Smooth. I sent off the opening thirty pages or so to Moonshine Cove (http://moonshinecovepublishing.com). They responded about a week later asking for the rest of the manuscript. I duly sent it on, and they replied, again about a week later, and said they would like to publish it. I agreed and was duly sent a contract to sign; then the editor sent me a proof. He made only minimal changes himself…in fact, if my memory serves me right, I think he only changed two sentences in the entire book. I made a number of further changes myself however, and, fortunately, the editor agreed with me that the changes I made all helped to improve the book. I flatter myself that I am a fairly sharp editor of my own work.
I’m a teacher by profession. I went to a comprehensive school in Bristol and somehow went from the age of 11 to 16 without reading anything…and I mean anything…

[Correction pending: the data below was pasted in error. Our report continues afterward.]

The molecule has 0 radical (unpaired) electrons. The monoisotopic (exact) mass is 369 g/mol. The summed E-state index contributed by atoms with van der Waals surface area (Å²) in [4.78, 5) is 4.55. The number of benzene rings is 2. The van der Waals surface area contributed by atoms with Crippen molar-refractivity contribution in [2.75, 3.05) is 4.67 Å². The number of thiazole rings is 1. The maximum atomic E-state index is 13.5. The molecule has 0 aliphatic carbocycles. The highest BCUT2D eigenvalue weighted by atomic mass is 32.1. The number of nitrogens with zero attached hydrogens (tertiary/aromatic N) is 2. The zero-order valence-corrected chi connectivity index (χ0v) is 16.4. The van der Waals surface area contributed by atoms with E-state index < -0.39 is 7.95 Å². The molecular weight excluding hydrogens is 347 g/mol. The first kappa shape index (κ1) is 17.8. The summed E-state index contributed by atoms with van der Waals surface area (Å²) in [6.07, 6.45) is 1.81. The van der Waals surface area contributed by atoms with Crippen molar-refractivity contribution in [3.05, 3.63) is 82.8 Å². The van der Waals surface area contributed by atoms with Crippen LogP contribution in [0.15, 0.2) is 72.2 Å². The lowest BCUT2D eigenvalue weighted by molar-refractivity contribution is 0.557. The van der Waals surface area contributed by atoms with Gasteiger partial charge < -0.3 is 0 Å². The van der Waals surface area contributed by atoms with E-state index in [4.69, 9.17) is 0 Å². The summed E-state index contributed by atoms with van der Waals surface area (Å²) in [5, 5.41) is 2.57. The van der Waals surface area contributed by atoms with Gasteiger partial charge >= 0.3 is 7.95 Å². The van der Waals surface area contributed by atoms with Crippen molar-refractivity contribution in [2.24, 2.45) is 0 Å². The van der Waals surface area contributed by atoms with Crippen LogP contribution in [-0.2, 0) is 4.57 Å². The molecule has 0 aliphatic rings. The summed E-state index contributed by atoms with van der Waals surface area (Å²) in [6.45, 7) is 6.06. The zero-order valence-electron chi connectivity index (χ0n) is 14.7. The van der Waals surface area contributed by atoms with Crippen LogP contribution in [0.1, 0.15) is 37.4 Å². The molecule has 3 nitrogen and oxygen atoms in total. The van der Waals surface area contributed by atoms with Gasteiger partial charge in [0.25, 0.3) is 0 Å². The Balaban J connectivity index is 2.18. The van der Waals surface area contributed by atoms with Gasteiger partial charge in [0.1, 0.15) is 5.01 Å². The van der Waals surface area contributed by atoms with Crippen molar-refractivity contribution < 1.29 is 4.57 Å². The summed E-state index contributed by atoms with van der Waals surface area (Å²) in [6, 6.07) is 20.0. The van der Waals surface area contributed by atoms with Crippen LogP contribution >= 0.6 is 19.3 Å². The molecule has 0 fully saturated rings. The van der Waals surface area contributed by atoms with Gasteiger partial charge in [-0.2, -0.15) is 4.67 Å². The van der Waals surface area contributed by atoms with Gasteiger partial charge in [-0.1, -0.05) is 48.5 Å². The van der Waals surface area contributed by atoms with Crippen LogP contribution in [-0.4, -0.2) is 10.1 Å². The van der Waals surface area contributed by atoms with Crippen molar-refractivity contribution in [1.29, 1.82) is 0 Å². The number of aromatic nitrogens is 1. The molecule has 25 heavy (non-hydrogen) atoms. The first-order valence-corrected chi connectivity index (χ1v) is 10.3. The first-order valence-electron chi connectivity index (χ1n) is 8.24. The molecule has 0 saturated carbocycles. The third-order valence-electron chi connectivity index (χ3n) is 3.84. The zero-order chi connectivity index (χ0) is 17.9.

A difficult question, one that there are several answers to. At the age of seven, my teacher realized I enjoyed writing and so, in order to encourage me, as a sort of experiment I guess, she allowed me to spend an entire week writing a story. So while the other kids were having to do math exercises and whatever, I was working on my story. I spent the week in a kind of ecstasy.
I try to express my own personality when I write, so I really don’t want to be too influenced by anyone. Having said that, if you’re a crime writer then you’re working in a tradition and so you need to become familiar with the tradition first and get to know its codes and rules, as it were. And of course you learn to write, or try to, by first reading others and working out what you think good writing is.